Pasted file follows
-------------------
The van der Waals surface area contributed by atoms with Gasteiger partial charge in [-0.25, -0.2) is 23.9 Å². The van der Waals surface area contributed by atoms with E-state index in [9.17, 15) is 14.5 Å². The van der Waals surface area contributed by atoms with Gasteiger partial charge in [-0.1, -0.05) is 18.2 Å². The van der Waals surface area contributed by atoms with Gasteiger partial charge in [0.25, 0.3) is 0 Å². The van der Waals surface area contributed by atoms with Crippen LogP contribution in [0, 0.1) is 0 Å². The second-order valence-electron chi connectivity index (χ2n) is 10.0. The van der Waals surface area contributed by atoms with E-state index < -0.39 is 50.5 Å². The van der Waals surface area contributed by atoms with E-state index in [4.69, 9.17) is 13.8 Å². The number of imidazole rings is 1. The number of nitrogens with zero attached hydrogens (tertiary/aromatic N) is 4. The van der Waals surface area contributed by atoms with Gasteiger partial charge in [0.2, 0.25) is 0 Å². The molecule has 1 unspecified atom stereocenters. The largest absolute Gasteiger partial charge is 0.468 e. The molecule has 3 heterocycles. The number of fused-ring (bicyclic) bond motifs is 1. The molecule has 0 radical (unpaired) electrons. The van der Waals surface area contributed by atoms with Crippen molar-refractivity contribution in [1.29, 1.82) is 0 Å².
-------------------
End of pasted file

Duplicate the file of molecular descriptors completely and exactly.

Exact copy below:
The van der Waals surface area contributed by atoms with Gasteiger partial charge in [-0.25, -0.2) is 23.9 Å². The van der Waals surface area contributed by atoms with E-state index in [9.17, 15) is 14.5 Å². The van der Waals surface area contributed by atoms with Gasteiger partial charge in [-0.1, -0.05) is 18.2 Å². The van der Waals surface area contributed by atoms with Gasteiger partial charge in [0.25, 0.3) is 0 Å². The van der Waals surface area contributed by atoms with Crippen LogP contribution in [0, 0.1) is 0 Å². The second-order valence-electron chi connectivity index (χ2n) is 10.0. The van der Waals surface area contributed by atoms with E-state index < -0.39 is 50.5 Å². The van der Waals surface area contributed by atoms with E-state index in [4.69, 9.17) is 13.8 Å². The number of imidazole rings is 1. The number of nitrogens with zero attached hydrogens (tertiary/aromatic N) is 4. The van der Waals surface area contributed by atoms with Gasteiger partial charge in [0.2, 0.25) is 0 Å². The molecule has 1 unspecified atom stereocenters. The largest absolute Gasteiger partial charge is 0.468 e. The molecule has 3 heterocycles. The number of fused-ring (bicyclic) bond motifs is 1. The molecule has 0 radical (unpaired) electrons. The van der Waals surface area contributed by atoms with Crippen molar-refractivity contribution in [1.29, 1.82) is 0 Å².